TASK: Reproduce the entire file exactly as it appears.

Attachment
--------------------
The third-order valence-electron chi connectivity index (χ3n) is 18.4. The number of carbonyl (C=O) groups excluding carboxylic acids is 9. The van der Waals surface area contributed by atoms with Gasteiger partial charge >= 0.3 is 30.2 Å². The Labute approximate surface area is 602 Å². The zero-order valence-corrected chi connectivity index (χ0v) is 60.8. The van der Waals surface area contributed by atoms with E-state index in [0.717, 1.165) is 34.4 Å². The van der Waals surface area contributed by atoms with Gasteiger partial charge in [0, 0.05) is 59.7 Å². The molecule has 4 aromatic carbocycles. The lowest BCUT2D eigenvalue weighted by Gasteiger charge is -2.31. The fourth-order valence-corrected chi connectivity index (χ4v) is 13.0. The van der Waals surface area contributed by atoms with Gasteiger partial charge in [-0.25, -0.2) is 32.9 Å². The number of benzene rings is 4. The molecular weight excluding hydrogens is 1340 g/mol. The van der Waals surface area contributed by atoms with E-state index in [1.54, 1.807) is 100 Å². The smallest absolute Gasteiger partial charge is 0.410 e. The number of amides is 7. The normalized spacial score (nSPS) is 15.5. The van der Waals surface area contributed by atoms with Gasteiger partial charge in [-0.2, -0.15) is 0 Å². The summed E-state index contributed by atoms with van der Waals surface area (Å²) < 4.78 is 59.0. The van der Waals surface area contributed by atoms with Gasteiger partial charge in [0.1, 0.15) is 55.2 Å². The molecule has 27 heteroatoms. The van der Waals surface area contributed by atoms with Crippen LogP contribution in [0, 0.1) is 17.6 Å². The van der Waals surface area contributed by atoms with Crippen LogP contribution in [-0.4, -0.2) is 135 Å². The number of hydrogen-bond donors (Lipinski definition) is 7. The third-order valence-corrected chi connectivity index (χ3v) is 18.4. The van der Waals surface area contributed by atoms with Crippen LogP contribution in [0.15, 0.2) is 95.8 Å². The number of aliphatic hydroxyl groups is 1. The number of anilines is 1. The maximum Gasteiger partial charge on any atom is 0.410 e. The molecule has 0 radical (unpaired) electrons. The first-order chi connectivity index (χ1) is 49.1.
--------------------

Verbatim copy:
The third-order valence-electron chi connectivity index (χ3n) is 18.4. The number of carbonyl (C=O) groups excluding carboxylic acids is 9. The van der Waals surface area contributed by atoms with Gasteiger partial charge >= 0.3 is 30.2 Å². The Labute approximate surface area is 602 Å². The zero-order valence-corrected chi connectivity index (χ0v) is 60.8. The van der Waals surface area contributed by atoms with E-state index in [0.717, 1.165) is 34.4 Å². The van der Waals surface area contributed by atoms with Gasteiger partial charge in [0, 0.05) is 59.7 Å². The molecule has 4 aromatic carbocycles. The lowest BCUT2D eigenvalue weighted by Gasteiger charge is -2.31. The fourth-order valence-corrected chi connectivity index (χ4v) is 13.0. The van der Waals surface area contributed by atoms with Gasteiger partial charge in [-0.25, -0.2) is 32.9 Å². The number of benzene rings is 4. The molecular weight excluding hydrogens is 1340 g/mol. The van der Waals surface area contributed by atoms with E-state index in [1.54, 1.807) is 100 Å². The smallest absolute Gasteiger partial charge is 0.410 e. The number of amides is 7. The normalized spacial score (nSPS) is 15.5. The van der Waals surface area contributed by atoms with Gasteiger partial charge in [-0.2, -0.15) is 0 Å². The summed E-state index contributed by atoms with van der Waals surface area (Å²) < 4.78 is 59.0. The van der Waals surface area contributed by atoms with Gasteiger partial charge in [0.1, 0.15) is 55.2 Å². The molecule has 27 heteroatoms. The van der Waals surface area contributed by atoms with Crippen LogP contribution in [0, 0.1) is 17.6 Å². The van der Waals surface area contributed by atoms with Crippen LogP contribution in [-0.4, -0.2) is 135 Å². The number of hydrogen-bond donors (Lipinski definition) is 7. The third-order valence-corrected chi connectivity index (χ3v) is 18.4. The van der Waals surface area contributed by atoms with Crippen LogP contribution in [0.15, 0.2) is 95.8 Å². The number of aliphatic hydroxyl groups is 1. The number of anilines is 1. The maximum Gasteiger partial charge on any atom is 0.410 e. The molecule has 0 radical (unpaired) electrons. The first-order chi connectivity index (χ1) is 49.1.